As the Bone Cave is so small we had to wear hard hats and follow a covered walkway until we reached the 4ft entrance to the cave. It’s called The Bone Cave, due to the fact that 42 skeletons have been found here dating back to the bronze age.
Once inside the cave there was a lot more room, with lots of exhibits inside, showing how the cave has been used over the years and the dangers the inhabitants faced.
The caves at Dan yr Ogof are breathtakingly beautiful, filled with stalagmites and stalactites (which the girls described as stone icicles like you would find at Anna and Elsa’s (Disney’s Frozen) house)
We learnt that they are both pointy formations found in limestone caves: one points up, the other points down. One way to remember is that stalactite has a “c” in it, as in “ceiling,” and stalagmite has a “g” in it, as in “ground.”
For exploring the caves it is a good idea to bring sensible shoes, a coat or jumper with you as the caves are wet and it can get cold. If you are visiting with infants I would not recommend bringing a pushchair as they are not permitted in the caves due to steep inclines and lots of steps.
After our cave exploration adventures had finished there was a great interactive visitor centre for children where they learnt about different dinosaurs, asteroids and issues facing the earth’s climate today.
You exit the main attraction via the aptly named Rock and Dinosaur Shop. Unlike in many of the gift shops that you find at attractions across the country this had lots of unique products to buy which were lovely keepsakes.
The girls bought a mood ring and magnetic rocks and I liked the fact that lots of the products were unique pocket money toys so not too expensive for families.
After panning for gold we stopped off at the coffee shop to warm up with a hot drink and cake before visiting Mr Morgan’s Victorian Farm. The coffee shop was pretty average and the food options were quite expensive and limited, so I would bring a picnic with us next time.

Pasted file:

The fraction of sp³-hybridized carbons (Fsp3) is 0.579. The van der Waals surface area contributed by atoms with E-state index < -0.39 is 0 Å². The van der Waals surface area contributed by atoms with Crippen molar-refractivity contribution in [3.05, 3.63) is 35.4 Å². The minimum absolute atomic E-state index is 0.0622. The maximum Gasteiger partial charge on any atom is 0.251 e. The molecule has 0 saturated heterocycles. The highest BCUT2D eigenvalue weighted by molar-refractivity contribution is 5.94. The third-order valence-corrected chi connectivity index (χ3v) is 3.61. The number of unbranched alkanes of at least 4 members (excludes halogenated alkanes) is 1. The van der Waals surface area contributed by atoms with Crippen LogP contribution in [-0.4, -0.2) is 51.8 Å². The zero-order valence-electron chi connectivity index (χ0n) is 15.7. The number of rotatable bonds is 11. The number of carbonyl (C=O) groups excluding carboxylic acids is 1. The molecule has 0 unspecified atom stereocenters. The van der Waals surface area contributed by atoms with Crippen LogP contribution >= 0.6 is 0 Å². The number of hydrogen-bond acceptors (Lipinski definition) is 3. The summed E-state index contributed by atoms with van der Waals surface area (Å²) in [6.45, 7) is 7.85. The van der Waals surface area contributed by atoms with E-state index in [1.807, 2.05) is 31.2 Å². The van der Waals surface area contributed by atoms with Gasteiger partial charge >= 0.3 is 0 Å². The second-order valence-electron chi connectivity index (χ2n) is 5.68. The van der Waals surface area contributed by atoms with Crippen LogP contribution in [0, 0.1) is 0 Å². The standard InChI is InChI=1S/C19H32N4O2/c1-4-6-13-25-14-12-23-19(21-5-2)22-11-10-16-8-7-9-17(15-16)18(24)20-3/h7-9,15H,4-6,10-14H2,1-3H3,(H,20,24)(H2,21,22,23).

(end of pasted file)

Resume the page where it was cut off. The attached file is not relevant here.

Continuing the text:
Many visitors must miss this part of the attraction which was a 5 minute walk down the hill away from the main entrance, but its well worth visiting.
If your children love animals they will have a great time at Mr Morgan’s Victorian Farm. The girls had great fun walking close to the sheep, goats, llamas and alpacas roaming around the grass.
Next to the farm is the Shire Horse Centre, with interactive exhibits for the girls along with lots of beautiful horses to look at.
Along with the animals there are also two indoor play areas, one for under 5’s and another for ages 6 to 10 called Barney Owl’s playground and an outdoor play area.
We had a great time at the National Showcaves Centre for Wales. It took several hours to explore National Showcaves Centre, including lots of questions from our fascinated daughters after their adventures through these impressive caves.
Pricing and Opening Hours
Click here for admission prices, directions and current opening hours
Alternatively you can convert £2.50 of you Tesco Clubcard vouchers into £10 to spend on tickets for the National Showcaves Centre for Wales.
We were provided with a family ticket for the purpose of this review